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What if the USSR had reached the moon first?

It is 1969. All eyes in the world are on television, where a live broadcast captures what will be one of the most momentous events of our era: the arrival of the first man on the Moon. The image sent from outer space is that of an astronaut descending the ladder of his ship until he finally steps on the lunar surface; However, in doing so he does not exclaim the famous phrase “a small step for man, a huge leap for humanity.” The cosmonaut comments on something indecipherable to the American public… expressed in Russian. The subsequent appearance (on screen) of a hammer and sickle flag only confirms the obvious: the first successful moon landing corresponds to the Soviet Union, not the United States. The story has been rewritten and is the responsibility of the space series For All Mankind delve into the consequences.

The “would” does exist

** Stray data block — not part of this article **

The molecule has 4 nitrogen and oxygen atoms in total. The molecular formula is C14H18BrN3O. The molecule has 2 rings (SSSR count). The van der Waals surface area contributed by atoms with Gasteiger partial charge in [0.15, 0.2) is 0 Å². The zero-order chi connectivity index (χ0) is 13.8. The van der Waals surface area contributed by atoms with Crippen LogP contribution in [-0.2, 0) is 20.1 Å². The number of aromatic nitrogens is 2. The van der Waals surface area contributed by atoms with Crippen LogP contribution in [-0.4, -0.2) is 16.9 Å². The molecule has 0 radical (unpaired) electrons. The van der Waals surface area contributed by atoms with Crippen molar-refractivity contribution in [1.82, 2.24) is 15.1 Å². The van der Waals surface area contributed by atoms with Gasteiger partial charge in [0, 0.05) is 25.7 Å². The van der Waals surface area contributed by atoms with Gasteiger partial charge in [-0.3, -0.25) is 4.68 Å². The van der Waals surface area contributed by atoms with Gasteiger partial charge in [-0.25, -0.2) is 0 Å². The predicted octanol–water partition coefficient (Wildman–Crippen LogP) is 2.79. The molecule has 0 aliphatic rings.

It seems that Ronald D. Moore, Matt Wolpert Y Ben nedivi, creators of For All Mankind, followed Quentin Tarantino’s path by drastic alteration of historical events. However, unlike Inglorious Bastards or Once Upon a Time in Hollywood, that is not the end, but the starting point.

The hypothetical triumph of the Soviet Union in the race to the Moon is just the prologue of this drama series, launched in November 2019 by Apple TV Plus. The rest of the first season is focused on exploring how, from that event, a chain reaction composed of other surprising events (political, social, technological or cultural) that slowly modify the narrative of the 20th century as we know it.

«It was fun to speculate and participate in a great game of ‘what if’«, Comments Ronald D. Moore to Cinema PREMIERE. What if this happened? What if the equal rights amendment passed? What if John Lennon was still alive? You start asking yourself all these fascinating questions when you play that game. “

And he adds, as if explaining the rules of dynamics:

“Then you have to go ahead and take another step: ‘Well, if this happened, then would this still happen or would it also change?’ There is always a Domino effect Of the things that you changed You have to think about how that would change the rest of the world, how it would alter US politics, international politics, or culture. “

In Far All Mankind, female astronauts become involved in the American space program much earlier than in real life.